Male Humpback Dolphins Woo Mates By Presenting Sponges as Gifts

They also use “wingmen” and occasionally sport the sponges as hats—but researchers aren’t sure just how much game they really have

"Perhaps you'd be interested if I had a sponge?" Wikimedia CC

Humans might be the masters of wooing the opposite sex with tokens of our affection—flowers, food, Knicks tickets, and more. But we're not the only ones. As Sarah Collard reports for the Australian Broadcasting Corporation, at least one species of dolphin collects marine sponges to curry favor with potential mates.

For more than a decade, Simon Allen, marine biologist of the University of Western Australia’s School of Biological Science, cataloged the behavior of humpback dolphins along Australia’s northwest coast. It was during this time that he spotted male humpbacks tear large sea sponges off the ocean floor. They would bring them to the surface and toss and play with them to seemingly impress the females. If they are not impressed by his sponge-catching and tossing skills, the male dolphins sometimes throws it at her. 

“It could be gift-giving in the sense that humans do it — diamond rings [and] roses and the like — in order to impress a female or to suggest that he is somebody that would be a really wise idea to mate with,” Allen tells Collard. The research appears in the journal Scientific Reports.

According to a press release, such behavior is extremely rare in nature, and Allen and his team didn’t recognize the gift-giving in the beginning. “We were at first perplexed to witness these intriguing behavioral displays by male humpback dolphins, but as we undertook successive field trips over the years, the evidence mounted,” he says. “Here we have some of the most socially complex animals on the planet using sponges, not as a foraging tool, but as a gift, a display of his quality, or perhaps even as a threat in the behavioral contexts of socializing and mating.”

Though rare, using objects in wooing behavior is not unheard of in the animal world. Bowerbirds build literal love nests, strewn with pretty pebbles and shells. The spider Paratrechalea ornata offers silk-wrapped insects to its paramour. Even so, the whales behavior is surprsing.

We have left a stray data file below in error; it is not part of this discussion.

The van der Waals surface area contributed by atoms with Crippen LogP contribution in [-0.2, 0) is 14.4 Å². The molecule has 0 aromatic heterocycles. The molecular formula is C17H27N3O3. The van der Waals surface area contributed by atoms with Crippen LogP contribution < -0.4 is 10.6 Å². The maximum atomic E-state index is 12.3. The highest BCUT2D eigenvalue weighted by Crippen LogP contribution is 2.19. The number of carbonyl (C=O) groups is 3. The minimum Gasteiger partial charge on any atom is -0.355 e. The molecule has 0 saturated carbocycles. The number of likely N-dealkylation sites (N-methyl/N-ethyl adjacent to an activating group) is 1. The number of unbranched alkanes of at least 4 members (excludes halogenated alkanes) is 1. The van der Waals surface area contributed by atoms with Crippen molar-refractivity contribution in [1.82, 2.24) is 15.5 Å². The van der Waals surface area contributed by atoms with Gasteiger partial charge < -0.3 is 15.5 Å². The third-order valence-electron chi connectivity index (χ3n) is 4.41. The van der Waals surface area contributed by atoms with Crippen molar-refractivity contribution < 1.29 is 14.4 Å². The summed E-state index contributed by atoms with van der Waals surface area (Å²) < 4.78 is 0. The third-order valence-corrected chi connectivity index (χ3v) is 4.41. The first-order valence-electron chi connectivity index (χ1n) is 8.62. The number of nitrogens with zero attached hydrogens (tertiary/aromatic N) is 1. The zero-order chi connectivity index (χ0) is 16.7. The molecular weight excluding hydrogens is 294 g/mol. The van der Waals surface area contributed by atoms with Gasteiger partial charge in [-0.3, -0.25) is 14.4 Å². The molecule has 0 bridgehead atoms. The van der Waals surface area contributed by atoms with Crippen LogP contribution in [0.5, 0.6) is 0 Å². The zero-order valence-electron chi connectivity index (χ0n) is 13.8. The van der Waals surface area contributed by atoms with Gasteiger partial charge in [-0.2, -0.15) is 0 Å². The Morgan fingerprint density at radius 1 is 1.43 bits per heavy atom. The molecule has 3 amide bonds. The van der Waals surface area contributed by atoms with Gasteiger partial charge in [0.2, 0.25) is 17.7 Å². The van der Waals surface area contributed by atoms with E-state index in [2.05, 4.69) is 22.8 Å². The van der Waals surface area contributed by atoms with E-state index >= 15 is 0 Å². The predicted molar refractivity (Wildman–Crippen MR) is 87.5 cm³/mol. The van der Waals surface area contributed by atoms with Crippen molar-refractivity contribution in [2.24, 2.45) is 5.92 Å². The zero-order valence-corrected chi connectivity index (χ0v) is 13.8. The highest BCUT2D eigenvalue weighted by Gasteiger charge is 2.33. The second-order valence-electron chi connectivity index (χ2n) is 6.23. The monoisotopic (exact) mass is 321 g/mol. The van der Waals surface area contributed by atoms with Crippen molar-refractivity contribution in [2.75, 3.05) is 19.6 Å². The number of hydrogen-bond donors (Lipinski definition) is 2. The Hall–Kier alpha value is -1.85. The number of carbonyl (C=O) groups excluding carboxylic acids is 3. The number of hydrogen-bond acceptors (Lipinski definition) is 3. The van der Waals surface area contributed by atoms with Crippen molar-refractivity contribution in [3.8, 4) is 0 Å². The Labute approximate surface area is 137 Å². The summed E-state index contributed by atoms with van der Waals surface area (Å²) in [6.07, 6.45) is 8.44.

As George Dvorsky reports for Gizmodo, just getting the sponges is mildly impressive since they're stuck to the seafloor and spew a toxic compound to chase away predators. The capacity to obtain such a treasure might be a sign of intelligence and sexual fitness.

Along with the gift giving, the male dolphins also sometimes play a special tune, blowing a trumpet like sound out of their blowhole to attract the ladies. They also make an impressive “banana pose,” which we assume is similar to a human flexing his ripped abs. They even occasionally wear the sponges on their foreheads like hats, because that is universally fly.

There was also another unusual behavior among the male dolphins: as co-author Stephanie King says in the press release, it appears that male dolphins occasionally team up with a “wingman” to woo the female dolphins in pairs.

“The formation of alliances between adult males for the purposes of coercing females is uncommon, since mating success cannot be shared,” says King. “This is a new finding for this species, and presents an exciting avenue for future research.”

While it's nice to think of dolphins wooing one another with sponges and smooth jazz, Dvorsky reports that it might not be as romantic as we’d hope. Instead, the sponge tossing might be a type of intimidation or dominance display, similar to the way chimpanzees—and middle school boys—shake branches and throw rocks at females of the species.

It’s also not clear if the female dolphins actually respond to all the tomfoolery. In the next step of the study, Collard reports that the researchers want to test the dolphin’s genetics to see if the amorous sponge-tossers actually father more offspring or if they are just embarrassing themselves.

Whatever the case, we now know that dolphins sometimes wear hats—and that’s really what’s important.

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